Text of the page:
Journalist Kari Paul wrote an article in Vice about how creepy it was when Facebook’s analytics decided she was depressed and started feeding her ads on depression. Creepy yes, but if you’re interested in analytics you must have a little guilty curiosity as to whether similar analytics could be used to monitor employee mood.
How Facebook analyzes your mood isn’t much of a mystery. It watches what you post, what you read, what you like — that’s a ton of data that provides hints about mood. Similarly, since many of an employees’ actions are being automatically captured it means organizations could potentially keep an unblinking eye on its employees’ stress, anxiety, depression, enthusiasm and so on.
Being monitored, even discretely monitored, is invasive but it could also be the equivalent having a wise friend at your shoulder. Your wise (but nosey) friend may say, “Don’t try to finish that spreadsheet now, you’re tired and you’re bound to make mistakes. Go home. Relax. It can wait.”
You can see an analogy in self-driving cars. The great advantage automated cars have over human drivers is that they can look in many different directions at once. Similarly, a Facebook-like system that can individually watch each employee, minute-by-minute may have a better “view of the road” than a manager who catches only glimpse of an employee on any given day.
Before you unleash your analytics team on this kind of monitoring, recognize that a system sophisticated enough to provide constant feedback on employee well-being will probably come from vendors rather than in-house teams; perhaps even Facebook itself will one day offer this service to organizations.
Software like this is already available. Vibe gives companies the ability to monitor employee morale. Read “If You Use Slack, You Can Monitor Company Morale.”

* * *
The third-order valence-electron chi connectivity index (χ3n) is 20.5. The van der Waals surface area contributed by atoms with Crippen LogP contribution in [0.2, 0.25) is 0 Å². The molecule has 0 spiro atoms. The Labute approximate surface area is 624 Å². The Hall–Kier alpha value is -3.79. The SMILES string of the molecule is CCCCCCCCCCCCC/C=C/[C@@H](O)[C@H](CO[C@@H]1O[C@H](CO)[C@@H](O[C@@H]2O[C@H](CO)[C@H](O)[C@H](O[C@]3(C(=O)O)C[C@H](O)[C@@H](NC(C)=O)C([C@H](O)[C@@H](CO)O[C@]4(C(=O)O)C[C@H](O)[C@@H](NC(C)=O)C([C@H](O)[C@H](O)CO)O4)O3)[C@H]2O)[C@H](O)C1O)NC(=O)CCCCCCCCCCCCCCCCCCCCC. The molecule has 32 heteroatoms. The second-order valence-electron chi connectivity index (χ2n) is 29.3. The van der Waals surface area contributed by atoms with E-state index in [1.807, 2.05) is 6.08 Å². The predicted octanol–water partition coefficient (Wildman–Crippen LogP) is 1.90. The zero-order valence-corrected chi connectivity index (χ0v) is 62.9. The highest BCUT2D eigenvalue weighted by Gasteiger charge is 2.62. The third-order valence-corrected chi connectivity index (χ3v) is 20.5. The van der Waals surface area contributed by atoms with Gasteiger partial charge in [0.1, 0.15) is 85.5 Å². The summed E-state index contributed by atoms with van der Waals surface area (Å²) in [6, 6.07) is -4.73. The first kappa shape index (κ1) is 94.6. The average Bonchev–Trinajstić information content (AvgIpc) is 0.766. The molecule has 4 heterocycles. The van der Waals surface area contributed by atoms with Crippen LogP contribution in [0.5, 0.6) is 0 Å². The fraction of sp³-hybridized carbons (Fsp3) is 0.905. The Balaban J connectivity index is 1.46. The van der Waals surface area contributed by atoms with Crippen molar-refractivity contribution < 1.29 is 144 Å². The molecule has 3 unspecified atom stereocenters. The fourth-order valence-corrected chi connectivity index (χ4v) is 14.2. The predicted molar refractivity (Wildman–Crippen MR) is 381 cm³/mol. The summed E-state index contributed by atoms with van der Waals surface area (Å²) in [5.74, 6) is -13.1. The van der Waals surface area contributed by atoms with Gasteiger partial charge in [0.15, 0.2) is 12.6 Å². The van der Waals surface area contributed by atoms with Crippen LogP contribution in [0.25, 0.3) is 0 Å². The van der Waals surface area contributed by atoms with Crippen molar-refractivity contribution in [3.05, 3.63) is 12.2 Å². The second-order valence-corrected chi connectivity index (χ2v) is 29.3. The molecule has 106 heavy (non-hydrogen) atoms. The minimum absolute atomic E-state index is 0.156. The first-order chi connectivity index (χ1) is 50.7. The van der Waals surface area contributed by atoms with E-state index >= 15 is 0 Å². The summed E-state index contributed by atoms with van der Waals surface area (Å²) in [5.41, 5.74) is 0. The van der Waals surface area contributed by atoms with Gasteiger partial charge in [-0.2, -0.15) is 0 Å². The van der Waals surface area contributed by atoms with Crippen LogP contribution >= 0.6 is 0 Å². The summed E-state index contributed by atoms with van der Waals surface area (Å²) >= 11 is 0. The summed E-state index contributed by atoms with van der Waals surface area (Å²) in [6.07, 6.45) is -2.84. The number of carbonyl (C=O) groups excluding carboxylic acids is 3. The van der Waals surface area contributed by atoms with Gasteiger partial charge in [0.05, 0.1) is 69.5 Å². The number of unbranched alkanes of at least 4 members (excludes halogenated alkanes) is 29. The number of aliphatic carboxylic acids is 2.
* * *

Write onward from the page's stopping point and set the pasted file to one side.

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Still too creepy for you? Perhaps the real win will come not from these systems reporting on employees, but directly giving private advice to each employee on everything from their emotional well-being to tips on writing better emails. That’s a system that would be worth having.
- Our relationship with Facebook and similar systems is shifting from it being a tool we use to a sort of intelligence we have a relationship with. Your friends may understand you are just joking when you share some dark humor, but before you post you’ll soon have to ask, “What will Facebook think?”
What’s really important?
- In most cases, it won’t make sense to develop monitoring analytics yourself; vendors will use tools provided by Facebook or Google that will be better than anything you can do in-house.
- It’s a good idea to start articulating the principles that will guide how much you monitor your employees. Getting people to think about these ethical issues early on will help prevent missteps as this potentially creepy technology makes its way into our organizations.
Special thanks to our community of practice for these insights. The community is a group of leading organizations that meets monthly to discuss analytics and evidence-based decision making in the real world. If you’re interested in moving down the path towards a more agile approach to people analytics, then email me at firstname.lastname@example.org or connect to me on LinkedIn.